the systematic and flagrant abuse of this highly privileged position,
which does a gross disservice to the cause of fighting poverty and
inequality.

The former ANC chief whip is a case in point. He was recently released
from prison after serving only four months of a four-year sentence for
fraud. He was convicted in 2003 for his failure to disclose a 47%
discount on a 4x4 Mercedes-Benz in relation to the controversial
multibillion-rand arms deal.

During his trial, in an astonishing act of hubris, Yengeni actually
wrote a letter to parliament requesting payment for his legal fees!

He was required to serve at least one sixth of his prison sentence,
which would be eight months. Instead, he was released into correctional
supervision after a short stay of only two months instead of the
required eight.

During his incarceration he was accused of several notable violations of
correctional regulations and procedures, such as the ban on alcohol
during parole.

More recently, he faced allegations of special privileges during the
festive season.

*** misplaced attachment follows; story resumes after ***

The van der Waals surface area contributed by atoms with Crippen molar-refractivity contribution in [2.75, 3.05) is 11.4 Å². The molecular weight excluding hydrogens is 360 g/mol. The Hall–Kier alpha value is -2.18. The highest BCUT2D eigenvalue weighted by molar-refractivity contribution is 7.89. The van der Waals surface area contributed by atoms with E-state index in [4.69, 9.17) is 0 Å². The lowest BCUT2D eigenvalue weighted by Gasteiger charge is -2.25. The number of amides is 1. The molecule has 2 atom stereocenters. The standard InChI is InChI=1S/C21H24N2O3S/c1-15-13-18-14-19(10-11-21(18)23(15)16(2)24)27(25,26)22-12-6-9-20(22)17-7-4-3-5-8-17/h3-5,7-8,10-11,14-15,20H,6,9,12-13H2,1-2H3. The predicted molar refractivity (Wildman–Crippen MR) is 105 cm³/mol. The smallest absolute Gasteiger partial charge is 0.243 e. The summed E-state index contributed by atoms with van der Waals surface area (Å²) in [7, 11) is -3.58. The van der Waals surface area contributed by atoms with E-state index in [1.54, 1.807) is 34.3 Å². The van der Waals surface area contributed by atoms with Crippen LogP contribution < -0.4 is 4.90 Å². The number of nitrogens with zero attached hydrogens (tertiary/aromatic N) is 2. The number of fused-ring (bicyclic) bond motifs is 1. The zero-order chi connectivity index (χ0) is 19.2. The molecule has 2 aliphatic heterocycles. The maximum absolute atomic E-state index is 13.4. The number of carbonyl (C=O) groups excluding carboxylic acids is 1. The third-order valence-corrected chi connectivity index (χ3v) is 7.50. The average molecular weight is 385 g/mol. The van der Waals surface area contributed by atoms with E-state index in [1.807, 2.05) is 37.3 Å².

However, he was quickly cleared of all parole violations by a
correctional services inquiry and soon afterward left prison, as
remorseless as when he went in.

Ironically, Yengeni's replacement as chief whip, Mbulelo Goniwe, has
since been dismissed on charges of sexual harassment.

But the case of Yengeni is only one of a slew of public disgraces by
erring parliamentarians.

Take for example cleric, anti-apartheid activist and former ANC Western
Cape leader Allan Boesak.

He was jailed in 2000 for theft and fraud involving donor aid to his
organisation, Foundation for Peace and Justice. He led a comfortable
life in Malmesbury Prison for only a year of his three-year sentence,
until he was given a presidential pardon.

Last year South Africa was hit with its own Travelgate scandal involving
the fraudulent use of travel vouchers to the tune of up to R36 million
by parliamentarians. The vouchers were used to fund unofficial travel
expenses for accommodation, flights and car hire. In a few cases, they
were even used as invoices to trade for cash. Yet the thieving
parliamentarians in question have largely escaped prosecution, many
having brokered plea bargains in which the misappropriated funds are to
be paid back in instalments. Some have evaded any form of prosecution
altogether.

The uppermost echelons of South Africa's political hierarchy have had
their share of the spotlight.

Deputy President Phumzile Mlambo-Ngcuka has been investigated and
absolved by the public protector's office.